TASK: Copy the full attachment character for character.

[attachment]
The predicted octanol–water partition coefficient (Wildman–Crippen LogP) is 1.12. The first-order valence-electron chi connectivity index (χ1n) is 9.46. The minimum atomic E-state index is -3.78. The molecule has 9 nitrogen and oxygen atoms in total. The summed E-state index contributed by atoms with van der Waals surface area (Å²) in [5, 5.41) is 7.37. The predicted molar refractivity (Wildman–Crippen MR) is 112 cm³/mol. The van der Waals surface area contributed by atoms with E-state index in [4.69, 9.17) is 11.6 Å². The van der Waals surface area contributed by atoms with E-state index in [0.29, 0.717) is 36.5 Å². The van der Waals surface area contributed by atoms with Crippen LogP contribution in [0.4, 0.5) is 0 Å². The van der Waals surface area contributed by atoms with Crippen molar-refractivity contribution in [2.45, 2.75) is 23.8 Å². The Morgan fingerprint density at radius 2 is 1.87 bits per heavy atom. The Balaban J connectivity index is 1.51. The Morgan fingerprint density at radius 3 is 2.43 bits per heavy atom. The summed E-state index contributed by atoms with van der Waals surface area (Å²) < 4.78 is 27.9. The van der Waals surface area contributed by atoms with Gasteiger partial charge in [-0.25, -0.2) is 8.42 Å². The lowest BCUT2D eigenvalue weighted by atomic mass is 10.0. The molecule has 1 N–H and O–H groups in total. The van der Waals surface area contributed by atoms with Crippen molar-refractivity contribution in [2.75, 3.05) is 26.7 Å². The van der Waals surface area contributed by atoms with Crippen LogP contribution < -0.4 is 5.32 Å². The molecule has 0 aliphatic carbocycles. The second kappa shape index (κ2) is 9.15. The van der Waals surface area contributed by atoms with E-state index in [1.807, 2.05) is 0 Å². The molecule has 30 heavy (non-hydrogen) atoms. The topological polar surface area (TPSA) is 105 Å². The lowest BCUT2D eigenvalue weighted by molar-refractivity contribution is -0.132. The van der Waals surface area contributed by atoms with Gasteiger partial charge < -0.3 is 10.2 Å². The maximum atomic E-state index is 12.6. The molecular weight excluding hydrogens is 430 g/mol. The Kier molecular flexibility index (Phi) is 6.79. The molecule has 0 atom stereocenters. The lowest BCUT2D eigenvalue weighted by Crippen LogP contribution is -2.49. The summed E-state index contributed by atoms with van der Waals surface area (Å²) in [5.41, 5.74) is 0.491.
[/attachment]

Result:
The predicted octanol–water partition coefficient (Wildman–Crippen LogP) is 1.12. The first-order valence-electron chi connectivity index (χ1n) is 9.46. The minimum atomic E-state index is -3.78. The molecule has 9 nitrogen and oxygen atoms in total. The summed E-state index contributed by atoms with van der Waals surface area (Å²) in [5, 5.41) is 7.37. The predicted molar refractivity (Wildman–Crippen MR) is 112 cm³/mol. The van der Waals surface area contributed by atoms with E-state index in [4.69, 9.17) is 11.6 Å². The van der Waals surface area contributed by atoms with E-state index in [0.29, 0.717) is 36.5 Å². The van der Waals surface area contributed by atoms with Crippen LogP contribution in [0.4, 0.5) is 0 Å². The van der Waals surface area contributed by atoms with Crippen molar-refractivity contribution in [2.45, 2.75) is 23.8 Å². The Morgan fingerprint density at radius 2 is 1.87 bits per heavy atom. The Balaban J connectivity index is 1.51. The Morgan fingerprint density at radius 3 is 2.43 bits per heavy atom. The summed E-state index contributed by atoms with van der Waals surface area (Å²) < 4.78 is 27.9. The van der Waals surface area contributed by atoms with Gasteiger partial charge in [-0.25, -0.2) is 8.42 Å². The lowest BCUT2D eigenvalue weighted by atomic mass is 10.0. The molecule has 1 N–H and O–H groups in total. The van der Waals surface area contributed by atoms with Crippen molar-refractivity contribution in [2.75, 3.05) is 26.7 Å². The van der Waals surface area contributed by atoms with Crippen LogP contribution < -0.4 is 5.32 Å². The molecule has 0 aliphatic carbocycles. The second kappa shape index (κ2) is 9.15. The van der Waals surface area contributed by atoms with E-state index in [1.807, 2.05) is 0 Å². The molecule has 30 heavy (non-hydrogen) atoms. The topological polar surface area (TPSA) is 105 Å². The lowest BCUT2D eigenvalue weighted by molar-refractivity contribution is -0.132. The van der Waals surface area contributed by atoms with Gasteiger partial charge < -0.3 is 10.2 Å². The maximum atomic E-state index is 12.6. The molecular weight excluding hydrogens is 430 g/mol. The Kier molecular flexibility index (Phi) is 6.79. The molecule has 0 atom stereocenters. The lowest BCUT2D eigenvalue weighted by Crippen LogP contribution is -2.49. The summed E-state index contributed by atoms with van der Waals surface area (Å²) in [5.41, 5.74) is 0.491.